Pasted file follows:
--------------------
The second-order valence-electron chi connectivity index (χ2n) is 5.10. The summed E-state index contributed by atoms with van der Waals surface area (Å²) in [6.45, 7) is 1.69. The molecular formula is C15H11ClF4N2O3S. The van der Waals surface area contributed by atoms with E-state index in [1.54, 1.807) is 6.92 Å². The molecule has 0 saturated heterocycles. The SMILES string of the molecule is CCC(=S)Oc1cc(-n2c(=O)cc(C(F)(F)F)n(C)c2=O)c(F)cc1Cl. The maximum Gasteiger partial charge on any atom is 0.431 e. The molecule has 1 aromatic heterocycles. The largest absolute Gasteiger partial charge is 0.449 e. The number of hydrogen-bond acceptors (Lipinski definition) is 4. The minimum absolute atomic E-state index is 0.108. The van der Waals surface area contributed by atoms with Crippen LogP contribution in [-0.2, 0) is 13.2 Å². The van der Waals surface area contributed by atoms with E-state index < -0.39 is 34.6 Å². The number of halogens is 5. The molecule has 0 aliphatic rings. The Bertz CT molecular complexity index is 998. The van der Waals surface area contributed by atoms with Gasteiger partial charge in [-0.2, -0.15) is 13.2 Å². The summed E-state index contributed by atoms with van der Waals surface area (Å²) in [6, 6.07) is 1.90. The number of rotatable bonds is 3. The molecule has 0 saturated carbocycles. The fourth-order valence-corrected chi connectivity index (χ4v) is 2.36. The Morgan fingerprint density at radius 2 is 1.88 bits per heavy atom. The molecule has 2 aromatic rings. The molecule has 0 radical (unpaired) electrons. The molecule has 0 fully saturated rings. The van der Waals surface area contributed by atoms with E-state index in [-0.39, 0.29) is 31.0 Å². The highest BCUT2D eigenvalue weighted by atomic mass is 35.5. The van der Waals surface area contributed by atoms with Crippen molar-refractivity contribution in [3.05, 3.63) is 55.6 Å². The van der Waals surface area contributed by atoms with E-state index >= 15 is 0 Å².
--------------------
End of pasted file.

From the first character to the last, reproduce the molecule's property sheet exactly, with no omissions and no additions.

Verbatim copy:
The second-order valence-electron chi connectivity index (χ2n) is 5.10. The summed E-state index contributed by atoms with van der Waals surface area (Å²) in [6.45, 7) is 1.69. The molecular formula is C15H11ClF4N2O3S. The van der Waals surface area contributed by atoms with E-state index in [1.54, 1.807) is 6.92 Å². The molecule has 0 saturated heterocycles. The SMILES string of the molecule is CCC(=S)Oc1cc(-n2c(=O)cc(C(F)(F)F)n(C)c2=O)c(F)cc1Cl. The maximum Gasteiger partial charge on any atom is 0.431 e. The molecule has 1 aromatic heterocycles. The largest absolute Gasteiger partial charge is 0.449 e. The number of hydrogen-bond acceptors (Lipinski definition) is 4. The minimum absolute atomic E-state index is 0.108. The van der Waals surface area contributed by atoms with Crippen LogP contribution in [-0.2, 0) is 13.2 Å². The van der Waals surface area contributed by atoms with E-state index < -0.39 is 34.6 Å². The number of halogens is 5. The molecule has 0 aliphatic rings. The Bertz CT molecular complexity index is 998. The van der Waals surface area contributed by atoms with Gasteiger partial charge in [-0.2, -0.15) is 13.2 Å². The summed E-state index contributed by atoms with van der Waals surface area (Å²) in [6, 6.07) is 1.90. The number of rotatable bonds is 3. The molecule has 0 saturated carbocycles. The fourth-order valence-corrected chi connectivity index (χ4v) is 2.36. The Morgan fingerprint density at radius 2 is 1.88 bits per heavy atom. The molecule has 2 aromatic rings. The molecule has 0 radical (unpaired) electrons. The molecule has 0 fully saturated rings. The van der Waals surface area contributed by atoms with E-state index in [-0.39, 0.29) is 31.0 Å². The highest BCUT2D eigenvalue weighted by atomic mass is 35.5. The van der Waals surface area contributed by atoms with Crippen molar-refractivity contribution in [3.05, 3.63) is 55.6 Å². The van der Waals surface area contributed by atoms with E-state index >= 15 is 0 Å².